- The Oxford Handbook of Indian Philosophy
- Introduction: Why Indian Philosophy? Why Now?
- Interpreting Indian Philosophy: Three Parables
- History and Doxography of the Philosophical Schools
- Philosophy as a Distinct Cultural Practice: The Transregional Context
- Comparison or Confluence In Philosophy?
- Nāgārjuna on Emptiness: A Comprehensive Critique of Foundationalism
- Philosophical Quietism in Nāgārjuna and Early Madhyamaka
- Habit and Karmic Result in the <i>Yogaśāstra</i>
- Vasubandhu on the Conditioning Factors and the Buddha’s Use of Language
- Buddhaghosa on the Phenomenology of Love and Compassion
- The Philosophy of Mind of Kundakunda and Umāsvāti
- Vātsyāyana: Cognition as a Guide to Action
- Bharthari on Language, Perception, and Consciousness
- Coreference and Qualification: Dignāga Debated by Kumārila and Dharmakīrti
- Reflexive Awareness and No-Self: Dignāga Debated by Uddyotakara & Dharmakīrti
- The Metaphysics of Self in Praśastapāda’s Differential Naturalism
- Proving Idealism Dharmakīrti
- Śāntideva’s Impartialist Ethics
- A History of Materialism From Ajita to Udbhaṭa
- Consciousness and Causal Emergence: Śāntarakṣita Against Physicalism
- Pushing Idealism Beyond its Limits: The Place of Philosophy in Kamalaśīla’s Steps of Cultivation
- Jayarāśi Against the Philosophers
- Two Theories of Motivation and Their Assessment by Jayanta
- Utpaladeva and Abhinavagupta on the Freedom of Consciousness
- The Nature of Idealism in the <i>Mokṣopāyaśāstra/Yogavāsiṣṭha</i>
- Logic in the Tradition of Prabhācandra
- An Indian Philosophy of Law: Vijñāneśvara’s Epitome of the Law
- Śrīharṣa’s Dissident Epistemology: Of Knowledge as Assurance
- A Defeasibility Theory of Knowledge in Gaṅgeśa
- Jayatīrtha and the Problem of Perceptual Illusion
- Mādhava’s <i>Garland of Jaimini’s Reasons</i> as Exemplary Mīmāṃsā Philosophy
- Hindu Disproofs of God: Refuting Vedāntic Theism in the Sāṃkhya-Sūtra
- Raghunātha Śiromaṇi and the <i>Examination of the Truth about the Categories</i>
- Nīlakaṇṭha Caturdhara’s Advaita Vedānta
- Muḥibb Allāh Ilāhābādī on Ontology: Debates Over the Nature of Being
- Jawaharlal Nehru, Mohandas Gandhi, and the Contexts of Indian Secularism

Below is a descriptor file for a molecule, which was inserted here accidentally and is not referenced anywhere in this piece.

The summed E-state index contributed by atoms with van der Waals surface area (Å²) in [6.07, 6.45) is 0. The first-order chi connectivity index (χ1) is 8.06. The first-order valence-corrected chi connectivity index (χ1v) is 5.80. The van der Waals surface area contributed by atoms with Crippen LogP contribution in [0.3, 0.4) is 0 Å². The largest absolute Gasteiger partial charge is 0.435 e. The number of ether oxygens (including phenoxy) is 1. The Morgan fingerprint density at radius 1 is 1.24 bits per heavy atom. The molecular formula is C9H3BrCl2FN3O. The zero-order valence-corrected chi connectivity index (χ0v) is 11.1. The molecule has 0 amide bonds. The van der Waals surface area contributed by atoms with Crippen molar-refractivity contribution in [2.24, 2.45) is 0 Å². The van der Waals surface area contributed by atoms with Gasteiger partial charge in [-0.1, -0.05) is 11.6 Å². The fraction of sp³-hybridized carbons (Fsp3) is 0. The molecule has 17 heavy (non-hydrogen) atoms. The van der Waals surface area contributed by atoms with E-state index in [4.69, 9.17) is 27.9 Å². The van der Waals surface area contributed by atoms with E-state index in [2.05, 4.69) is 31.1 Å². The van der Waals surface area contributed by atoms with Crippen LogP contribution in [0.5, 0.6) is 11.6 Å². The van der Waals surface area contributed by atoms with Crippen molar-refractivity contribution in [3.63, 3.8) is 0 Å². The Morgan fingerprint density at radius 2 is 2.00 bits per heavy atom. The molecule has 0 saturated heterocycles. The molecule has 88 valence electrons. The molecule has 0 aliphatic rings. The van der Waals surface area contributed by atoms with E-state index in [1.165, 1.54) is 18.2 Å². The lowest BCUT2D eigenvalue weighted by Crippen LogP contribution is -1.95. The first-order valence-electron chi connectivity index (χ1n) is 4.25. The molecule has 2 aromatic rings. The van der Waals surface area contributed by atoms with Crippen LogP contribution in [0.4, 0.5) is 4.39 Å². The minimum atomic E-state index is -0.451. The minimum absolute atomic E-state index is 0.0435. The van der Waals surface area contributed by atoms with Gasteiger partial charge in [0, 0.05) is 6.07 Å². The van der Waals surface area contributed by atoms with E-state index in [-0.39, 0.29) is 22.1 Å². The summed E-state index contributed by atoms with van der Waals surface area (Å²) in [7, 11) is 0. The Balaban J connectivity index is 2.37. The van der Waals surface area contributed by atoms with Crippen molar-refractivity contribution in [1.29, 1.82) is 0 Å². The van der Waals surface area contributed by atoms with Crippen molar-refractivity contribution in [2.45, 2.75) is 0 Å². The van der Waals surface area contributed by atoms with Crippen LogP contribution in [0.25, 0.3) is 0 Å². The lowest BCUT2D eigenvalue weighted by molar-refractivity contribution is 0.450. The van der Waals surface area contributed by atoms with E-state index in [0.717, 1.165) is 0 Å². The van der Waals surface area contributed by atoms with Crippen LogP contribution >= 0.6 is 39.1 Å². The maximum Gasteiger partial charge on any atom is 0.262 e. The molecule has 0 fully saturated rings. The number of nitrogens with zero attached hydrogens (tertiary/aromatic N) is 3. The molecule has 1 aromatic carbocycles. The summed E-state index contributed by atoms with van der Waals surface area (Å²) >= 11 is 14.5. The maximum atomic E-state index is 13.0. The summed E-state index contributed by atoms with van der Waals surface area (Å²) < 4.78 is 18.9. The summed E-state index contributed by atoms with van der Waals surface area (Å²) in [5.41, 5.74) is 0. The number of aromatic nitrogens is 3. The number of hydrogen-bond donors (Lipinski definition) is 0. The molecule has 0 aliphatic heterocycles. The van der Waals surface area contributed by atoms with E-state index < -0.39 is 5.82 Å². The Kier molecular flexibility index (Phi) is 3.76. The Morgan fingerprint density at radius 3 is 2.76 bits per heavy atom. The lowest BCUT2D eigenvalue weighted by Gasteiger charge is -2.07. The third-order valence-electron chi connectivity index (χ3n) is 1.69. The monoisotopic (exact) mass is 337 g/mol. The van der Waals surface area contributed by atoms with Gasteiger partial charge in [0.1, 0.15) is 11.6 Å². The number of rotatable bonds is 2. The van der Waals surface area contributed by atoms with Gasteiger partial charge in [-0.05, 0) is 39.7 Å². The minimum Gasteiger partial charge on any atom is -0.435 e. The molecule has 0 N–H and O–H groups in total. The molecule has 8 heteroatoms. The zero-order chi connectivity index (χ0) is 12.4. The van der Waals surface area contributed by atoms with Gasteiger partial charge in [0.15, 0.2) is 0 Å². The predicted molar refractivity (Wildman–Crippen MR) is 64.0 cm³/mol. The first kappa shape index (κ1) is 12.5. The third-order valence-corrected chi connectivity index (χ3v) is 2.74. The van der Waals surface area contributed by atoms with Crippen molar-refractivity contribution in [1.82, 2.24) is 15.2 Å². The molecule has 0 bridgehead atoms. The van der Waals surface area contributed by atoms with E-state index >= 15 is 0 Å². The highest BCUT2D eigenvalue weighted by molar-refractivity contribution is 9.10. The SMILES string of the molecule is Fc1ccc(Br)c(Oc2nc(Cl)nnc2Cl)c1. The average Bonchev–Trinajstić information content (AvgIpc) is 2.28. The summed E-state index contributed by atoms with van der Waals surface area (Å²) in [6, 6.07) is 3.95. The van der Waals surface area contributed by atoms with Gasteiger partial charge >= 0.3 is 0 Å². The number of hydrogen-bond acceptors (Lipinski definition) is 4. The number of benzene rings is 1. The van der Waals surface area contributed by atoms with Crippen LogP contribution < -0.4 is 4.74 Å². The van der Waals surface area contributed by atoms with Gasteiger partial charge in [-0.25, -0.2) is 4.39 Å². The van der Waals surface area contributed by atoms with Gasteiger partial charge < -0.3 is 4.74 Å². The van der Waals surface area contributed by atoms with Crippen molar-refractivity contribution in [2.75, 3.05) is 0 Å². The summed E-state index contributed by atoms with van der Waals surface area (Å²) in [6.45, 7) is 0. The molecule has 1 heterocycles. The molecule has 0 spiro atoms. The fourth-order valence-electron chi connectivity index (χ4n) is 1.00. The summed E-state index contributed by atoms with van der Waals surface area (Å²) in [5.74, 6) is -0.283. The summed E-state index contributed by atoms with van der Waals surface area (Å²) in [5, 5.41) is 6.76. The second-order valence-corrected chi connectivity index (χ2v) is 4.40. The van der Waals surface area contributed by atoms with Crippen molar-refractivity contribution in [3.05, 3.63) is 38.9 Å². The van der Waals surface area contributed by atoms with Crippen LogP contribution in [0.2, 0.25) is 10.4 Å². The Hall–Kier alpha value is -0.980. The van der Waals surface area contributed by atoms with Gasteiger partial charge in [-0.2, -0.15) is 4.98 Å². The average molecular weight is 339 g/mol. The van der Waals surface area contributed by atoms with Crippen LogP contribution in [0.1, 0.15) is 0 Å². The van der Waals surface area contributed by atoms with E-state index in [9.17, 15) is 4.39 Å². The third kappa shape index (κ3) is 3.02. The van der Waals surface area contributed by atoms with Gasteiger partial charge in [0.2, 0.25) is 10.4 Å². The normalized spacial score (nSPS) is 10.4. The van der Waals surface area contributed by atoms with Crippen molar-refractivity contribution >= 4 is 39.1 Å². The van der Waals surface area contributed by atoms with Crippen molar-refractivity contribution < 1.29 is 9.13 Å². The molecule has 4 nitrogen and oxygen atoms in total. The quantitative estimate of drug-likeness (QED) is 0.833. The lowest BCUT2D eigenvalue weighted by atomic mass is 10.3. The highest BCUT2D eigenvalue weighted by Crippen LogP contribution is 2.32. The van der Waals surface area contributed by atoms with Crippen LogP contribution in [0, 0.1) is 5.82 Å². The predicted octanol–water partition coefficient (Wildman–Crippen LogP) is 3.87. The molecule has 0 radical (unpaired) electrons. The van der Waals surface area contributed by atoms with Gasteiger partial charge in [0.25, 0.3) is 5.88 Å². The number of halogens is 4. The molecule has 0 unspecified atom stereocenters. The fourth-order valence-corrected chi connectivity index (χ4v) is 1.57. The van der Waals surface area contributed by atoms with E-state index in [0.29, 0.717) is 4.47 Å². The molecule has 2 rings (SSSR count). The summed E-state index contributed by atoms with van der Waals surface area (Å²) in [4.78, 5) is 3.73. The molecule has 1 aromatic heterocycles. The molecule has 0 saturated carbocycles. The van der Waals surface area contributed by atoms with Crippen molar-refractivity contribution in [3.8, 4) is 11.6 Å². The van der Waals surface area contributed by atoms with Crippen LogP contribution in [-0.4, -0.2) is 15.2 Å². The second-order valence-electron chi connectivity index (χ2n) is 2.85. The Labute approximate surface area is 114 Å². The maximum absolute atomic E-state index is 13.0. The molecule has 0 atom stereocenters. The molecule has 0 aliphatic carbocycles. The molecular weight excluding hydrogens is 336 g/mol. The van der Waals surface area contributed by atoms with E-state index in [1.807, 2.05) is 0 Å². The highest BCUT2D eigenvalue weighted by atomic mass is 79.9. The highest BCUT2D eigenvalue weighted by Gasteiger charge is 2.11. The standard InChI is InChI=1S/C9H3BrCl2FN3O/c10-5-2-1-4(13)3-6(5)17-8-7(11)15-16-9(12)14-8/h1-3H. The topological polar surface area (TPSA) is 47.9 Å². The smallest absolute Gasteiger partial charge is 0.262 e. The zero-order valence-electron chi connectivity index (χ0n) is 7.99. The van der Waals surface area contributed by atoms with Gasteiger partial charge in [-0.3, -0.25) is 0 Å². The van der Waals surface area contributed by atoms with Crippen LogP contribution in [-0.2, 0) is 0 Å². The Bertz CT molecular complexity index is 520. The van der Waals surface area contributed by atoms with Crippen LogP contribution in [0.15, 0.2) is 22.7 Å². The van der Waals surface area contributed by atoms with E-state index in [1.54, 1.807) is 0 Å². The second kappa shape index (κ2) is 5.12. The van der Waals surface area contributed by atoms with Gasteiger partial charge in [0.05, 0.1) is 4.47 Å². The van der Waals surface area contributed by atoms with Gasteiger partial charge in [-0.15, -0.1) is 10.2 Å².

- Freedom in Thinking: The Immersive Cosmopolitanism of Krishnachandra Bhattacharyya
- Bhimrao Ramji Ambedkar’s Modern Moral Idealism: A Metaphysics of Emancipation
- Anukul Chandra Mukerji: The Modern Subject
Abstract and Keywords
This chapter provides an introductory survey of some of the main points in Nāgārjuna’s thought with specific focus on his arguments against foundationalism. After a brief introduction to Nāgārjuna and the Madhyamaka project it discusses four different kinds of non-foundationalism: ontological non-foundationalism (the view that there are no fundamental kinds of object), epistemological non-foundationalism (the view that epistemic instruments and objects do not have their nature intrinsically), linguistic non-foundationalism (the view that there is no objective semantic relation between word and world) and non-foundationalism about truth (the view that there are no ultimately true theories). In the context of this last view it also briefly discusses a criticism raised frequently against Nāgārjuna’s thought and its later interpreters, namely that it reduces to a form of nihilism. The chapter concludes with some remarks on the ongoing relevance of Nāgārjuna’s project.
Jan Westerhoff read Philosophy and Oriental Studies at the Universities of Cambridge and London. He is the author of Twelve Examples of Illusion (Oxford, 2010), The Dispeller of Disputes: Nagarjuna's Vigrahavyavārtanī (Oxford, 2010), Nagarjuna's Madhyamaka: A Philosophical Introduction (Oxford, 2009), and Ontological Categories: Their Nature and Significance (Oxford, 2005). He is presently Lecturer in Philosophy at the University of Durham, United Kingdom.
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